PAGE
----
Norwich, Norfolk. Norwich And District Film Review, 1922; Norwich, Norfolk. The World's Largest Monoplane, 1927; Norwich, Norfolk, 1927, Norwich - An Airport? This sequence mixes shots from three of the Archive's films. A 'Pathe Super Gazette' news reel item showing the Monoplane Beardmore Inflexible, J7557 - 9, the largest plane of its time, taxiing and taking off at Mousehold Aerodrome. Bolton and Paul's P15, an all steel aeroplane is featured. Women are sewing on canvas. The plane is rolled onto the field at Mousehold aerodrome. The test pilot, in a leather helmet, stands in front of the plane. There are stills from the Paris Air Show of 1919 showing early Boulton and Paul aeroplanes. Charlie Brown, a Flight Engineer with Boulton and Paul, explains how the rudder worked. He is filmed with this in the Courtyard of the Strangers' Hall Museum. The final shot in this sequence shows the Lord Mayor being fitted with flying gear and then filmed at the controls of a Boulton and Paul aeroplane, G - EAWS.
Cardington, Bedfordshire. The R101 Story, 1930. The theme of air flight continues by showing the R101, built at Boulton and Paul's. Close up and distant pictures of the R101 at its mooring mast. The engines are working underneath. The captain and the crew are in uniform, in front of the R101 and entering the lift. The next scene shows the burnt out, tangled mass of iron after the R101 crashed near Beauvais in France, a few hours after taking off on her maiden flight to India. The wreckage is inspected by French officials.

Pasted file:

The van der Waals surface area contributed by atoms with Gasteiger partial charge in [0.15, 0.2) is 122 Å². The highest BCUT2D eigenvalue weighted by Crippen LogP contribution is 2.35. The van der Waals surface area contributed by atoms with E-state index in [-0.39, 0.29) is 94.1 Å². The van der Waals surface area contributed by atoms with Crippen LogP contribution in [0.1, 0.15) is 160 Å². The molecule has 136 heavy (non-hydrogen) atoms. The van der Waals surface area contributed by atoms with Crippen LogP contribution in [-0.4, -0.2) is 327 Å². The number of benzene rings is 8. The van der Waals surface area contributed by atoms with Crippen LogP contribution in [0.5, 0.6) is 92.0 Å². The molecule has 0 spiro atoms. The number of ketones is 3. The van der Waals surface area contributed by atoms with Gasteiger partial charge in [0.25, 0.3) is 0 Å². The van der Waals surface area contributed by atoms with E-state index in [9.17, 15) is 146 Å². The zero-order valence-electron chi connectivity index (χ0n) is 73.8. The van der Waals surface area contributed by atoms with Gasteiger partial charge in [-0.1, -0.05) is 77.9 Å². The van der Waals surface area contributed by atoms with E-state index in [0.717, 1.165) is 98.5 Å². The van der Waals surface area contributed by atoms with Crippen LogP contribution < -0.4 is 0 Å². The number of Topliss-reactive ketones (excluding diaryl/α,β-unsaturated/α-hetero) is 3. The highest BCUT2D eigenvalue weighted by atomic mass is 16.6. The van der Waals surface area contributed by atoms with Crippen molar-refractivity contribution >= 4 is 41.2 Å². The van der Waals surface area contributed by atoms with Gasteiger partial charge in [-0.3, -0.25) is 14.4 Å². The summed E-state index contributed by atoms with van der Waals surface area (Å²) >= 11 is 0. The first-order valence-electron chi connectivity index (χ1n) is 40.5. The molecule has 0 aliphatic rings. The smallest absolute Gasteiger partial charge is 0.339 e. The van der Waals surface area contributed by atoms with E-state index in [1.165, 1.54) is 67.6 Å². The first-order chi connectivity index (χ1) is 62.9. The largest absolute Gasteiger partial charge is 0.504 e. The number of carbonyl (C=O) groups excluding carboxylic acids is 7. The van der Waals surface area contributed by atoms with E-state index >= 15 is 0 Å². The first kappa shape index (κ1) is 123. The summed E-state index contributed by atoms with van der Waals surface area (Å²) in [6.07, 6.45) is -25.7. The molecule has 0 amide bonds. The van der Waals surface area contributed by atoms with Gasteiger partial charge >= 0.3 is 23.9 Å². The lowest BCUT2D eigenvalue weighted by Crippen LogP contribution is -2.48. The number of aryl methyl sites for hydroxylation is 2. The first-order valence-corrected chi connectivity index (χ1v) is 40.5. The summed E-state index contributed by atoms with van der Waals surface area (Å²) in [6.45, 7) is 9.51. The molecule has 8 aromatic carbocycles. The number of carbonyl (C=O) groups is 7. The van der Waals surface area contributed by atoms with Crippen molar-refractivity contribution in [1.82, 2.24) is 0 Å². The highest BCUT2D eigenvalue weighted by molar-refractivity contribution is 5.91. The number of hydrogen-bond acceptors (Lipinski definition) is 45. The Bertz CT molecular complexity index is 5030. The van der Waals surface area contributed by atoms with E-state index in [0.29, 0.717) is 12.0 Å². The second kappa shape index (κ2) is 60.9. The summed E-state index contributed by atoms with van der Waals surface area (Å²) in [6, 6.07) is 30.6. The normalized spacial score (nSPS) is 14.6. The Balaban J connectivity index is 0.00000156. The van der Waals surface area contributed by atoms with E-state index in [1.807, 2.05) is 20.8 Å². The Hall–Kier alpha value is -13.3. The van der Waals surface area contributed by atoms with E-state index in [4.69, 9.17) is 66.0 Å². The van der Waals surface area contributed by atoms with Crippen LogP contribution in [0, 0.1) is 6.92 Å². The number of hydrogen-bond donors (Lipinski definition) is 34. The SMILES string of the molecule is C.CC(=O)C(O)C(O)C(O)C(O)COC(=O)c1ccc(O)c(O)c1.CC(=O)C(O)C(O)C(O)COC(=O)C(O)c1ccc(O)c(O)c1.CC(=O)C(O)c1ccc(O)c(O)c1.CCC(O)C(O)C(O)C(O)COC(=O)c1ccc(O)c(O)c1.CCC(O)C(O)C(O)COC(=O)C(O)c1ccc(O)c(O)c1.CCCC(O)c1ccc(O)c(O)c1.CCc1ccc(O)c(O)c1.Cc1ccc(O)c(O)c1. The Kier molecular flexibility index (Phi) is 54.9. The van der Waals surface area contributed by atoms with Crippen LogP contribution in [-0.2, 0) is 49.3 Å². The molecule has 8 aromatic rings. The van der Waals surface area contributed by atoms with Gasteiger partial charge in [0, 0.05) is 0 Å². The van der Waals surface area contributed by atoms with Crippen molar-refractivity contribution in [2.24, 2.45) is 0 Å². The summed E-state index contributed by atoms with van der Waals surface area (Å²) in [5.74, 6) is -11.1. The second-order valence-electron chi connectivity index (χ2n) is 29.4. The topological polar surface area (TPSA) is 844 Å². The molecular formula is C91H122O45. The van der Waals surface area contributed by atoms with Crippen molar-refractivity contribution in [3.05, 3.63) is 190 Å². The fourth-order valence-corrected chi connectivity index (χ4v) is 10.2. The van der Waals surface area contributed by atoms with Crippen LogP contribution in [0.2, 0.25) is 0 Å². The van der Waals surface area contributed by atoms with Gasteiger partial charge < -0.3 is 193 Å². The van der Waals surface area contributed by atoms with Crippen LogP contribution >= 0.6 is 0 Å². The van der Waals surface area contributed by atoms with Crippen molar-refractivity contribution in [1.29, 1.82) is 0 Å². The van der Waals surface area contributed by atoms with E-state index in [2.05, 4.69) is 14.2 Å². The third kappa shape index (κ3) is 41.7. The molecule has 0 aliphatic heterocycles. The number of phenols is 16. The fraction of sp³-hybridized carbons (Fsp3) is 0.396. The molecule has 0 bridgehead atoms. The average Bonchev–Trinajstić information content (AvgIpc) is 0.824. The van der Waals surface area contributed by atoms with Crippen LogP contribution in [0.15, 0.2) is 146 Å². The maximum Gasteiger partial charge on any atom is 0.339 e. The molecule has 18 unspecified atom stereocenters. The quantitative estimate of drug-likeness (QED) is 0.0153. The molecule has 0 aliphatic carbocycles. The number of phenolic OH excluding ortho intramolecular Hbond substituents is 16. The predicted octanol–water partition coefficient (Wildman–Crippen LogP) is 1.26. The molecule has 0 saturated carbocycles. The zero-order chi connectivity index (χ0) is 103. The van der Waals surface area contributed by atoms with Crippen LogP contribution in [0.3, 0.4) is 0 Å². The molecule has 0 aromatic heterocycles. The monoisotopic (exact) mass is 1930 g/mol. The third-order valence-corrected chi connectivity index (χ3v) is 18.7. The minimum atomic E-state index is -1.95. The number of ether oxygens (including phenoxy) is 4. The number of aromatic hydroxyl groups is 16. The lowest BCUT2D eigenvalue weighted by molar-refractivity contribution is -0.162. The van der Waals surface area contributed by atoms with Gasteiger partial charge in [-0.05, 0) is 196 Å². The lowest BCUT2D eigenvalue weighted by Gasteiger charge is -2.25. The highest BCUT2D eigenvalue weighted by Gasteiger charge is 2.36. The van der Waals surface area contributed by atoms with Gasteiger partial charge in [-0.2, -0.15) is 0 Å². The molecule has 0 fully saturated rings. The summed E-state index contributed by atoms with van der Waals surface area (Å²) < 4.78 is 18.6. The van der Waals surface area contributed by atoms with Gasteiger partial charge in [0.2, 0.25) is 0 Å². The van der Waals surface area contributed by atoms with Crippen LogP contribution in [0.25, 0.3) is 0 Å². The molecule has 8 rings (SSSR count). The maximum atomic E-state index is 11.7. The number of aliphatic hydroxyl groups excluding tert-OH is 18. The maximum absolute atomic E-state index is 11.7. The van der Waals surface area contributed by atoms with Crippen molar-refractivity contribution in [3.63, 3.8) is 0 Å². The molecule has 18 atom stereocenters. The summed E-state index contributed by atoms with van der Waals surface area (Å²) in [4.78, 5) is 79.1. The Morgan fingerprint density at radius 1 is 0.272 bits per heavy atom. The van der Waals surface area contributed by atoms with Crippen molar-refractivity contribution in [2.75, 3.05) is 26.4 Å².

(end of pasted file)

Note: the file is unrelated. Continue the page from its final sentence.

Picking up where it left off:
Leiston, Suffolk. Farming in Autumn, 1935. The next theme of the film is farming. Most of the scenes in this sequence are taken from a quartet of films made in 1935 by Mary Field. Interview with Basil Chaplin, a farm worker, who remembers his life on the land. Basil left school at 12 1/2 to work for 12/- per week. The Archive film shows teams of horse and man at work on the land. There are shots of lifting sugar beet which Mr. Chaplin remembers as a back breaking job ... hands perished to cold. There are scenes from the wheat harvest showing ploughing, (this shot appears to come from a ploughing match) rolling, harrowing and drilling. Two men scythe a path into the wheat to allow in a horse drawn reaper. Stooks are built by other workers. Scenes from an agricultural show showing events in the arena. Mr. Chaplin concludes the sequence by asserting that he'd do it all over again.